The second jarring experience was the 2008 Boston Marathon, where I showed up in the best shape I have ever been in before or since, along half a dozen friends who went as far as to make t-shirts bearing my likeness, and then got off to an awkward, underwhelming start before finding myself unable to even jog just after the halfway mark. This one stung for three reasons. The first was the obvious, tremendous gap between expectations and reality. The second was the fact that I still don't understand what happened. My best guess was that I had a virus, the symptoms of which became apparent a few days later, but I'll never know. The third reason was that running is, to a great extent, quantifiable and meritocratic. A lot of runners expect it to work something like a vending maching, with inputs in the form of training producing quantifiable outputs in performance, unlike, say, a team sport.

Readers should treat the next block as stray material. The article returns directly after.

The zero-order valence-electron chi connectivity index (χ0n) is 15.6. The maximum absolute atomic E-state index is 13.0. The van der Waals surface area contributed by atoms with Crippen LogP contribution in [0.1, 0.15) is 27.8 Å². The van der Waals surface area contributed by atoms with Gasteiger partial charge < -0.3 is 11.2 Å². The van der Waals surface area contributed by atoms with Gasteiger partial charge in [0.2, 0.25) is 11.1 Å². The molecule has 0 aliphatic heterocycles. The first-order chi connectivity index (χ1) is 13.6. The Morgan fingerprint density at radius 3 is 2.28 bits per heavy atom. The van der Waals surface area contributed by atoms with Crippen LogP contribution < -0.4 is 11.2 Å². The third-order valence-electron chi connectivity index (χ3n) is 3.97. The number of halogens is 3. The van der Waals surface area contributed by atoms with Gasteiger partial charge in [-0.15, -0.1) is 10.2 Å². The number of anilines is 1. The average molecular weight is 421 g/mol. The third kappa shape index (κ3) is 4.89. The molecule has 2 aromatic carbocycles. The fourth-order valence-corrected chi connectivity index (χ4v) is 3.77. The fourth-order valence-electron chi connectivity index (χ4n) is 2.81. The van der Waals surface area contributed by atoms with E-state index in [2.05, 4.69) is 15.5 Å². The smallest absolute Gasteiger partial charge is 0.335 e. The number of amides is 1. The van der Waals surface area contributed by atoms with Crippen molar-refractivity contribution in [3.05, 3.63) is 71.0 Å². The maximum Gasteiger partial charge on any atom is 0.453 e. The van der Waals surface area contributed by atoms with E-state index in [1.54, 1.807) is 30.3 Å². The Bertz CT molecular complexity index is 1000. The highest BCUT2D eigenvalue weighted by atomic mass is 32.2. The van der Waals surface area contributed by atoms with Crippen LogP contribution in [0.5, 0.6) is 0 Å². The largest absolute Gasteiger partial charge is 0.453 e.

The third was the Super Bowl in February. Although I can't see games on TV here in Korea and most Koreans don't know anything about football, I had mentally awarded a Super Bowl to Peyton Manning and the Denver Broncos, the player and team for which I cheer inasmuch as I cheer for anyone or any team. Even though I had dismissed the Broncos in October on the basis that teams with historically strong offenses tend to peter out in the playoffs in the form of the 1998 Vikings as well as the 2007 and 2011 Patriots, their playoff run, Manning's renaissance and the comparative lack of hype awarded to the Seahawks got me to believe. What made the Super Bowl jarring was the totality of the Broncos' destruction. It was like watching Mark Wohlers forget how to pitch, like reading an essay from a student who completely misunderstood the assignment, like coming to a pathetic stop 18 kilometres shy of the Boston Marathon's finish line.